"Lost Causes"
Part I

April, 1993
Pomona, NE

"Derrick" stalked the halls, a deep anger rising in his chest. He didn't
want to be here - he didn't want to have to see this, but it was a
decision he had made. "They back?" he asked tightly.

"Yes." There was a slight pause. "Sam, what are you going to do?"

Sam stopped short and looked at his observer, anger giving way
momentarily to despair. "I can't do this, Verbena."

"You have to. You need this information." Her tones were calm, level,
intended to counteract his fury, but it didn't work.

"Are you sure we can't try again? Go back and leap me in a week ago?"

Verbena exhaled, dropping the `link to her side simultaneously. "Sam,
you know I don't understand this stuff - all I know is what you and
Donna told me."

"And what did we tell you?" he asked bitterly and started moving again.
It didn't really matter if anyone found him here, but he wasn't up to
seeing any of the bastards responsible for what was going on. And if
anyone had seen him around Al, there could have been questions at the
least, suspicions at the most.

"You told me it was going to be hard enough getting you around this time
frame to begin with. We're lucky you got here at all. Plus you can't use
the Accelerator twice in such a short amount of time," she added in a
fashion that made him think she believed he remembered that much. "You
know it's not safe, and it really drains our power supply."

Sam reached his temporary dwelling and opened the door sharply to reveal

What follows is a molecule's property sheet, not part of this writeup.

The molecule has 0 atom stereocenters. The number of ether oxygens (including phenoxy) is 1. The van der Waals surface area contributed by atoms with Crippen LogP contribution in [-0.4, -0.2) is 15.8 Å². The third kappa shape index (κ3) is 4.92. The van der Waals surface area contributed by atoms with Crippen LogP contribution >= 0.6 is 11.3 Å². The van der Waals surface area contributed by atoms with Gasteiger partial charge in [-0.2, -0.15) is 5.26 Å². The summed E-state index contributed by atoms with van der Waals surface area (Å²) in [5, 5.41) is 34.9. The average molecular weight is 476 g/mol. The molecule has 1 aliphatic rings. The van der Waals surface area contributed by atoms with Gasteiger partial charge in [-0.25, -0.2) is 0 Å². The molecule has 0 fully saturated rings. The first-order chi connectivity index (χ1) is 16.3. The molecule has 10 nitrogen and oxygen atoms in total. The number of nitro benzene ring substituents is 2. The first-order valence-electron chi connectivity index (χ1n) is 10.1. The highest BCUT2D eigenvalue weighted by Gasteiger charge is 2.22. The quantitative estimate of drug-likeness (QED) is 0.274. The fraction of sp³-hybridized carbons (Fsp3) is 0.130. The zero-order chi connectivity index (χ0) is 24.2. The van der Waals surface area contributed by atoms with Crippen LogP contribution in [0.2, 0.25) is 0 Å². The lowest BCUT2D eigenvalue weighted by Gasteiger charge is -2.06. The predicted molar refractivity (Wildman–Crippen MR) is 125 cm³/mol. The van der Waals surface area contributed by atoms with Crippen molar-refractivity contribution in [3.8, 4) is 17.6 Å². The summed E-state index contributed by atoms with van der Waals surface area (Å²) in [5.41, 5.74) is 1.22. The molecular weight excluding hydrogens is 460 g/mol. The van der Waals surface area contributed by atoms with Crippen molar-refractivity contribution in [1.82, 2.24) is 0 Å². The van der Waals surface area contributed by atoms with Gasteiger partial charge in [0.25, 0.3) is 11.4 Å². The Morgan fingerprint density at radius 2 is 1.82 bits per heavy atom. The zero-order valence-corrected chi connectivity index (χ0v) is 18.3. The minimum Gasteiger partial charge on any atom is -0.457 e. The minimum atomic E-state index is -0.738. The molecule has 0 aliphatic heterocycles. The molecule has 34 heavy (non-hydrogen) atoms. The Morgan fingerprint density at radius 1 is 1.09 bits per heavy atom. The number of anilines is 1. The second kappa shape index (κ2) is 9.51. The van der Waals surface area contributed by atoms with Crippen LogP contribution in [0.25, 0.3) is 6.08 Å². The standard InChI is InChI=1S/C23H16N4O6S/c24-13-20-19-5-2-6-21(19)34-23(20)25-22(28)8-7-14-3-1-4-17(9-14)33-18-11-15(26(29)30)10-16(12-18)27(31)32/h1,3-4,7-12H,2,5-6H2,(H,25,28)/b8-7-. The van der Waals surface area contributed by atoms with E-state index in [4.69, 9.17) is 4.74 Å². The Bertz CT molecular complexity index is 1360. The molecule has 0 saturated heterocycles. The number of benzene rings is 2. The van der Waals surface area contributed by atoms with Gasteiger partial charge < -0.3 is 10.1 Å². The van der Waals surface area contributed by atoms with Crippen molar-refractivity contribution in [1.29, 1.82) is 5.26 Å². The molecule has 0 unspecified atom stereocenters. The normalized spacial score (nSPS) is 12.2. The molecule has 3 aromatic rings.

a sparse room with a mattress on the floor of one corner and a terminal
on a small metal table in the other. A wooden chair sat in front of the
table, but otherwise there was nothing else in the room: it obviously
wasn't designed for comfort. He took off his jacket and threw it
carelessly and forcefully to the floor. "And why can't I just let him

"Because," Verbena replied with the air of someone who was tired of
explaining things, especially things she knew he was already aware of,
"Al told you not to, remember? He said it'd be a lot easier for the
authorities to clean up this mess in 1992 than 2003. Project Quantum
Leap is still only in the beginning stages - there's no tangible proof
in the middle of the desert yet. If someone knows something, it'll be a
heck of a lot easier to discredit them."

"Maybe so, but did he remember that the committee wasn't very happy with
him at this point?"

"Unless I miss my mark, the committee's never happy with him."

"This is different," Sam clarified. "You hadn't joined our little crew
at this point - he was still drinking. And he wasn't being very discreet
about it, either." The woman sighed. Sam explained, "I was really upset
- I thought we'd taken care of it at Starbright, but as soon as we dried
him out, all those things he'd been drinking to suppress came flooding